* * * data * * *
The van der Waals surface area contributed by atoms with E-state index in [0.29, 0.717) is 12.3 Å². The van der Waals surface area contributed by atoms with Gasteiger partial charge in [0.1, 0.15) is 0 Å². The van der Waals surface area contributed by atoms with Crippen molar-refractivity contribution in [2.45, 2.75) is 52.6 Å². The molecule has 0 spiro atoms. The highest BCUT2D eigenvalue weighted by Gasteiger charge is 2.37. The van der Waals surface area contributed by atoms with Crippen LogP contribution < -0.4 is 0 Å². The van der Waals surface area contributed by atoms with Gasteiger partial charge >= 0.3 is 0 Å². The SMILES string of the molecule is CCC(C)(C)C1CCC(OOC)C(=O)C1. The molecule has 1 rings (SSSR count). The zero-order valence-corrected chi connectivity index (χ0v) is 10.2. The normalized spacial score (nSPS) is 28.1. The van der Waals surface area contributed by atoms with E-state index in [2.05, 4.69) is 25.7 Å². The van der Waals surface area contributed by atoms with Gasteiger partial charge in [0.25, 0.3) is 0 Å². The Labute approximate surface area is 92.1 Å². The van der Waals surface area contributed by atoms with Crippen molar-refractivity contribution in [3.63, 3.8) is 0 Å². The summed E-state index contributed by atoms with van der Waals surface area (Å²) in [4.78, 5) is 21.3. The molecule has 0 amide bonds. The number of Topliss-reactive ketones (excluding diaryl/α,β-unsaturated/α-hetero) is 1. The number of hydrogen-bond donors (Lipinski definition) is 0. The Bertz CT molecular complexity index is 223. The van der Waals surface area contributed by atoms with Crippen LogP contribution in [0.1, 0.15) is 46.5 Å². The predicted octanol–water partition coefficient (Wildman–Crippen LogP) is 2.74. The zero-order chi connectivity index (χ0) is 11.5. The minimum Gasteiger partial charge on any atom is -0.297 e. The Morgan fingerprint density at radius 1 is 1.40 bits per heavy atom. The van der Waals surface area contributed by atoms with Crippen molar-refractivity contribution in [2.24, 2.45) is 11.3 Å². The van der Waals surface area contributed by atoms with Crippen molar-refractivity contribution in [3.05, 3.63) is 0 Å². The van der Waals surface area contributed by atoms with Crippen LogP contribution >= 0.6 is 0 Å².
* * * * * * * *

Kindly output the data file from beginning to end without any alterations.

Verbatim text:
The van der Waals surface area contributed by atoms with E-state index in [0.29, 0.717) is 12.3 Å². The van der Waals surface area contributed by atoms with Gasteiger partial charge in [0.1, 0.15) is 0 Å². The van der Waals surface area contributed by atoms with Crippen molar-refractivity contribution in [2.45, 2.75) is 52.6 Å². The molecule has 0 spiro atoms. The highest BCUT2D eigenvalue weighted by Gasteiger charge is 2.37. The van der Waals surface area contributed by atoms with Crippen LogP contribution < -0.4 is 0 Å². The van der Waals surface area contributed by atoms with Gasteiger partial charge >= 0.3 is 0 Å². The SMILES string of the molecule is CCC(C)(C)C1CCC(OOC)C(=O)C1. The molecule has 1 rings (SSSR count). The zero-order valence-corrected chi connectivity index (χ0v) is 10.2. The normalized spacial score (nSPS) is 28.1. The van der Waals surface area contributed by atoms with E-state index in [2.05, 4.69) is 25.7 Å². The van der Waals surface area contributed by atoms with Gasteiger partial charge in [0.25, 0.3) is 0 Å². The Labute approximate surface area is 92.1 Å². The van der Waals surface area contributed by atoms with Crippen molar-refractivity contribution in [3.63, 3.8) is 0 Å². The summed E-state index contributed by atoms with van der Waals surface area (Å²) in [4.78, 5) is 21.3. The molecule has 0 amide bonds. The number of Topliss-reactive ketones (excluding diaryl/α,β-unsaturated/α-hetero) is 1. The number of hydrogen-bond donors (Lipinski definition) is 0. The Bertz CT molecular complexity index is 223. The van der Waals surface area contributed by atoms with Crippen LogP contribution in [0.1, 0.15) is 46.5 Å². The predicted octanol–water partition coefficient (Wildman–Crippen LogP) is 2.74. The zero-order chi connectivity index (χ0) is 11.5. The minimum Gasteiger partial charge on any atom is -0.297 e. The Morgan fingerprint density at radius 1 is 1.40 bits per heavy atom. The van der Waals surface area contributed by atoms with Crippen molar-refractivity contribution in [2.24, 2.45) is 11.3 Å². The van der Waals surface area contributed by atoms with Crippen molar-refractivity contribution in [3.05, 3.63) is 0 Å². The van der Waals surface area contributed by atoms with Crippen LogP contribution >= 0.6 is 0 Å².